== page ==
Today’s post is part of a series to help us take what we learn on Sunday into the rest of the week. These posts summarize the main points from the week’s sermon and include questions for continued reflection and prayer. The posts in this series are written by members of our church’s Adult Christian Formation team.
Our service theme last Sunday was “God Loves His Children.” Pastor Bobby preached from 1 John 2:28-3:3. The main point of his sermon was that we are deeply loved children of God and that affects how we live.
Many people feel as though there is something or someone who has a watchful eye over us at all times. The truth is that there is someone who knows us infinitely and we will one day appear before Him (that is, God). We are responsible, then, to live in response to God. In order to do this, we need to know our identity, our destiny, and the implications of this.
Our identity is that we are children of God, through faith in Christ (3:2). This means we have rights as children – it’s not something we need to earn and we are loved by God no matter what! God loves us at our worst and we don’t need to clean ourselves up to go to Him. It also means that we should be marked as people of wonder. When we consider how much God loves us, we can see everything in life as coming from our loving Father and we can be surprised and excited by God’s grace, instead of assuming we deserve any of the good that comes to us.
Our destiny is that we are transformed when we recognize that God sees us (3:2). God looks on us with love and affirmation. When we see God seeing us, it drowns out our vanity and pride and compels us to pursue purity and righteousness (3:3), so that when He returns, we can’t wait to be identified as His.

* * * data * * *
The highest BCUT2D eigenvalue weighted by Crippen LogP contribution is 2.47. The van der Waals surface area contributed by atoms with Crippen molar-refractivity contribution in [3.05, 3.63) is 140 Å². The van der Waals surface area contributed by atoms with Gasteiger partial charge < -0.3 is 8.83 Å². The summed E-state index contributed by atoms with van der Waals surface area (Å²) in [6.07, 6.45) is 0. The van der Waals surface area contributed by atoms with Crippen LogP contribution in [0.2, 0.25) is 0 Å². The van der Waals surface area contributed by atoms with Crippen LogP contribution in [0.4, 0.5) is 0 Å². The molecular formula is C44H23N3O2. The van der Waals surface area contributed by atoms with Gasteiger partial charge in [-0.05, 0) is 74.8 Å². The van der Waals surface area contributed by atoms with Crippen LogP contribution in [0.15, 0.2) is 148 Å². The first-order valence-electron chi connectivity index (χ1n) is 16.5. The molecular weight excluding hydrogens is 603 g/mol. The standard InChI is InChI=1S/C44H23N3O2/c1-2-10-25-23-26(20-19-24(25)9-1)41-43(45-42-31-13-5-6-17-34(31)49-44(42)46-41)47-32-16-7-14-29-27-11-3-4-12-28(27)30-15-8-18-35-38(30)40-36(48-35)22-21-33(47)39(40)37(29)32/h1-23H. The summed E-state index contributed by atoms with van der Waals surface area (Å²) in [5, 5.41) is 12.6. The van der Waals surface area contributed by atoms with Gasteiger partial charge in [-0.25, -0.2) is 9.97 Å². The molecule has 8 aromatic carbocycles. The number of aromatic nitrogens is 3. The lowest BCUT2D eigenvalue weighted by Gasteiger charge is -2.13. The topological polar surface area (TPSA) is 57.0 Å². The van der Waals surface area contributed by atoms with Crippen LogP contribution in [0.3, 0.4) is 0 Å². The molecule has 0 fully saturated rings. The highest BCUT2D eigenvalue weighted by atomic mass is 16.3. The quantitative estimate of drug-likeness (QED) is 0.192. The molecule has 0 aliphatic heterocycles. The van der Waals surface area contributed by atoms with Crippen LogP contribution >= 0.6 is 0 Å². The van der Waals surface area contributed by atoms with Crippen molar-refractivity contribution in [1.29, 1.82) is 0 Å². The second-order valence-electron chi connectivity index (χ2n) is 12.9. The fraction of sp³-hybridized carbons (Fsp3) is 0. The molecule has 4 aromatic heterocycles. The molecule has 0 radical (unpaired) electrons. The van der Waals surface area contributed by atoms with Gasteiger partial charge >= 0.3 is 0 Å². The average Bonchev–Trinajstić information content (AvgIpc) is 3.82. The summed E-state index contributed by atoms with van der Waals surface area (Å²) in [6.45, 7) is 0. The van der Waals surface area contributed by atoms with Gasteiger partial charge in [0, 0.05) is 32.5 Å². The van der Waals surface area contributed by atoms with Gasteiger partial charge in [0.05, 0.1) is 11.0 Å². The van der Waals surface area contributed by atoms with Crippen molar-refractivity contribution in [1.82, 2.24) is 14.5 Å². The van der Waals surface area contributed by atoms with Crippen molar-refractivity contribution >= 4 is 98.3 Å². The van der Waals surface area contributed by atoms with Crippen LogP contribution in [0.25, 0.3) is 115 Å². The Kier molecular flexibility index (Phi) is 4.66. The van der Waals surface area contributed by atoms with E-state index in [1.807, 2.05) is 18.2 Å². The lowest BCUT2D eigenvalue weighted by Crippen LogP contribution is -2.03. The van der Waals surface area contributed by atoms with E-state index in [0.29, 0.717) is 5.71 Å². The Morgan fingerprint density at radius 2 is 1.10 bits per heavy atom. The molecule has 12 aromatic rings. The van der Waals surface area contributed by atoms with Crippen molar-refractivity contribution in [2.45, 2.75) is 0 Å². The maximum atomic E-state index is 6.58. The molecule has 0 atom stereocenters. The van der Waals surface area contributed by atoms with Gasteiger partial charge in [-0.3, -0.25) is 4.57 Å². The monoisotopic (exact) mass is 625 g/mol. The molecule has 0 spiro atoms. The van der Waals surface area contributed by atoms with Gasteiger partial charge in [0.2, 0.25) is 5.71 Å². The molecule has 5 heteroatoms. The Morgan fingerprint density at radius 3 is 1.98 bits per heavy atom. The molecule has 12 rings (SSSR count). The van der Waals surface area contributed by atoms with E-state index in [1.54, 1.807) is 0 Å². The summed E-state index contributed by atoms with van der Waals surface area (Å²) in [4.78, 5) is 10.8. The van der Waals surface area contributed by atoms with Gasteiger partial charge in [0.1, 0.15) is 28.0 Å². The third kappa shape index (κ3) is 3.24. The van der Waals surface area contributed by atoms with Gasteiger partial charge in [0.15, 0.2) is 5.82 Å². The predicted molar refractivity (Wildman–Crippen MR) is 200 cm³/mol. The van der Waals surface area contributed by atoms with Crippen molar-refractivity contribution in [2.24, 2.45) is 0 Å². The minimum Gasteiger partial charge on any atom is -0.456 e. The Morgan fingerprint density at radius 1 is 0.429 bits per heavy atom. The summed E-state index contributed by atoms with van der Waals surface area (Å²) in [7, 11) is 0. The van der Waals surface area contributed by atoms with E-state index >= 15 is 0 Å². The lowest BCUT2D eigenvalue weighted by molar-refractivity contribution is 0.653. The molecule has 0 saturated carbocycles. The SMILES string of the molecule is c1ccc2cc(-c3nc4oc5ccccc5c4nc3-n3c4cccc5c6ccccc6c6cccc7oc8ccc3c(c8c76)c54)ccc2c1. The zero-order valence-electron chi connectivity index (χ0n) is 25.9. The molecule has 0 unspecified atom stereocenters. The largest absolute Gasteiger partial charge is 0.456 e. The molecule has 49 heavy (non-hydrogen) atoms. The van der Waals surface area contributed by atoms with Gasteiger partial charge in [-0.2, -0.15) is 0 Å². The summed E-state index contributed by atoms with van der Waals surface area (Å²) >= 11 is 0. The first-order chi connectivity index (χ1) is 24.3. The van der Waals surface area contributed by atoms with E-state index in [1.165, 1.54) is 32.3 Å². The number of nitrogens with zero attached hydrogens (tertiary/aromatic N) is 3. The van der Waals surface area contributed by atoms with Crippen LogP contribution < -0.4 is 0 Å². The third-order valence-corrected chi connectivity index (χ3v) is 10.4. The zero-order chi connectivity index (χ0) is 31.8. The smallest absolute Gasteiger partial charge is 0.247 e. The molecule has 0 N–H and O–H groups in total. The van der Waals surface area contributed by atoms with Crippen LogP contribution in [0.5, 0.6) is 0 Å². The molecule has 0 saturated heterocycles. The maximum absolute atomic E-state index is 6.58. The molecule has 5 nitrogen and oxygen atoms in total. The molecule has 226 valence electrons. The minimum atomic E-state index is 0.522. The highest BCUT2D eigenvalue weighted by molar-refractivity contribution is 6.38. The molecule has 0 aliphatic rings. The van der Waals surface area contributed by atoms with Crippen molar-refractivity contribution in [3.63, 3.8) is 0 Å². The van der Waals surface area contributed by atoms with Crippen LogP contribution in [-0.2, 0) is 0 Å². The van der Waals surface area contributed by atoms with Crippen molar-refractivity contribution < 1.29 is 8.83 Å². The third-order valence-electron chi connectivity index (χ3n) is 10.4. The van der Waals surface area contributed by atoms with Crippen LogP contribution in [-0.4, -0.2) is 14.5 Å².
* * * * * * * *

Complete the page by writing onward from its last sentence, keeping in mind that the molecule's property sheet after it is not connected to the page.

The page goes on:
The implications of all this include:
- We need to remember that we are immortal. We are being made into people who are more like Christ. We need to take one another seriously, because we will always be part of God’s family together.
- We should behold this – we should meditate on the fact that God deeply loves us. Then, when we think about a heavy area of our life and apply the fact that we are a child of God to that area, our approach and perspective is changed.
Questions for prayer and reflection:
How did the Holy Spirit speak to you through this Scripture and sermon?
In your own words, how would you explain the rights we have as children of God through faith?
Are you living as though you need to perform for God or as though you’ve already been accepted by God and given the privileges of being His child?
If we truly believed and lived out of the fact that we are children of God, how would that change our approach to hardship? justice? relationships? What would our church community be like?
What does it look like to purify ourselves “as he is pure” (3:3)? How does the knowledge that God sees us affect this response?
How might this passage and message give hope to someone who has not yet put their faith in Christ?